When I was 14, my father asked me to order something for him at McDonald’s I couldn’t do it. What if she blew up on me too? He was really disappointed when I came back to him with his $20 in my hand.
A few years back though, I realized that I could look at it a different way. I shouldn’t be afraid. Of almost anything really. I’ve survived this. And I understand. That it’s much worse to be unloved and unwanted than to be penniless. But we can all do something as long as we’re alive. To help each other from drowning.
And joining Demolay taught me about the importance of service. Life is about helping other people. Also Peter Brusoe helped me become an orator. It was always one of my dreams. To be like Cicero. It was a long process. I froze up and cried on stage at my first competition. But I picked myself back up. That’s what really matters. That was eight years ago.
I teach toastmasters’ here and there now. Two years ago I spoke in front of about four hundred people at a fancy dinner. I’ve won a lot of money at competitions. I gave it all away.
These days, a lot of people who meet me comment on how confident and charismatic I am. They’re also usually impressed at how well I listen. Everyone’s worth listening to after they realize that you care. My life isn’t exactly turned around 180 degrees. But it’s getting there. I have a few friends that I value very much. I read every day and I’m starting to write more (it’s hard because my brain still associates it with pain). For the most part I’m reasonably content. And I smile a lot which I never did when I was a child. Partially because I was born with a cleft palate. Partially because I didn’t have anything to smile for really. But things are better now.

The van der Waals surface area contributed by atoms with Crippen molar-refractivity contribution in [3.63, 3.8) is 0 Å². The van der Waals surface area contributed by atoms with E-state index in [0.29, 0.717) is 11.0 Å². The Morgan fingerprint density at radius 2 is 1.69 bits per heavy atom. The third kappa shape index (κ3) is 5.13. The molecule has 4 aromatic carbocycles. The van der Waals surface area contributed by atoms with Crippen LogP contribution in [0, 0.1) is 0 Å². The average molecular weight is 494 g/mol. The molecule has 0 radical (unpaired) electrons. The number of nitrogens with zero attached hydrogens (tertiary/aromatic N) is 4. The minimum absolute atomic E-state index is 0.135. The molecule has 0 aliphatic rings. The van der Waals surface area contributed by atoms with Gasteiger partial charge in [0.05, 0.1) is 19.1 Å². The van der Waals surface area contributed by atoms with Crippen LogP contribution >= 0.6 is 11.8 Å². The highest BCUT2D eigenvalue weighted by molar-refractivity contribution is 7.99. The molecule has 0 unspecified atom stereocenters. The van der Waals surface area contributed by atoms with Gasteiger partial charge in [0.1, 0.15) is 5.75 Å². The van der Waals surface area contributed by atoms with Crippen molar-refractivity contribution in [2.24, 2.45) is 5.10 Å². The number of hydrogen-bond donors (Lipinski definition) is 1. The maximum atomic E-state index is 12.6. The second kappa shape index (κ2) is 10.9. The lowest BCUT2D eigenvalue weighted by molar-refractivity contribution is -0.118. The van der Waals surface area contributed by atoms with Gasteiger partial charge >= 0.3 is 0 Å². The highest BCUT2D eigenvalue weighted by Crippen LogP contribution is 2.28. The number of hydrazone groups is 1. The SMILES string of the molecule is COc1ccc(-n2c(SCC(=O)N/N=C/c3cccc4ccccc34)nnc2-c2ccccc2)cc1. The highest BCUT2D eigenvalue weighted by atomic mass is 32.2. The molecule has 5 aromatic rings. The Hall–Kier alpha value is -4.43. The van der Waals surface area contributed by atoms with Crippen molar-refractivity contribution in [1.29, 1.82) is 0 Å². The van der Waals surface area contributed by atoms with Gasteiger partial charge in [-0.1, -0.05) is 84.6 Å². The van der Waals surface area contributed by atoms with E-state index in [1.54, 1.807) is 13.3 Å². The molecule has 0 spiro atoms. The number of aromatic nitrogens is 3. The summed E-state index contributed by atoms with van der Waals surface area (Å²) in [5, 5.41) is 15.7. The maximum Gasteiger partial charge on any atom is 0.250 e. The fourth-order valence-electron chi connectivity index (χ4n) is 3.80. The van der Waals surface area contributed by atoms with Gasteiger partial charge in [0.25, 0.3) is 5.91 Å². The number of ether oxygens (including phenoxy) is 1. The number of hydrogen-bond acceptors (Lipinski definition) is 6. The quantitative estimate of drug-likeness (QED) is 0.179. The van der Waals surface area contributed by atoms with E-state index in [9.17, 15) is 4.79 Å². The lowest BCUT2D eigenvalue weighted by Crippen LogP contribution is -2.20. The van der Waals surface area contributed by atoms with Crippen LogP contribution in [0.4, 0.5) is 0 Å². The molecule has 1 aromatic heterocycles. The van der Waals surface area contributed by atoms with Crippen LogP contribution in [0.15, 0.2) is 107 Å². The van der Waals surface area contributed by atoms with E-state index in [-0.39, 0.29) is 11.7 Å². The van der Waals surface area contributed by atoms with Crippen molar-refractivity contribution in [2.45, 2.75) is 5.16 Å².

We got dinner a year or two ago at school and shared stories about our lives since the incident. We were both in better places than before. Oddly enough, or not at all, we’ve both worked at suicide hotlines. Afterwards we walked around at night on campus. You could see the stars and listen to the leaves rustling from the wind. I said that it was beautiful…life that is. He smiled, sadly, like someone remembering the darkness and the sorrow. And then he smiled like someone who desperately loves life and said in a whisper yes, yes it is.
And I smiled back because he was right.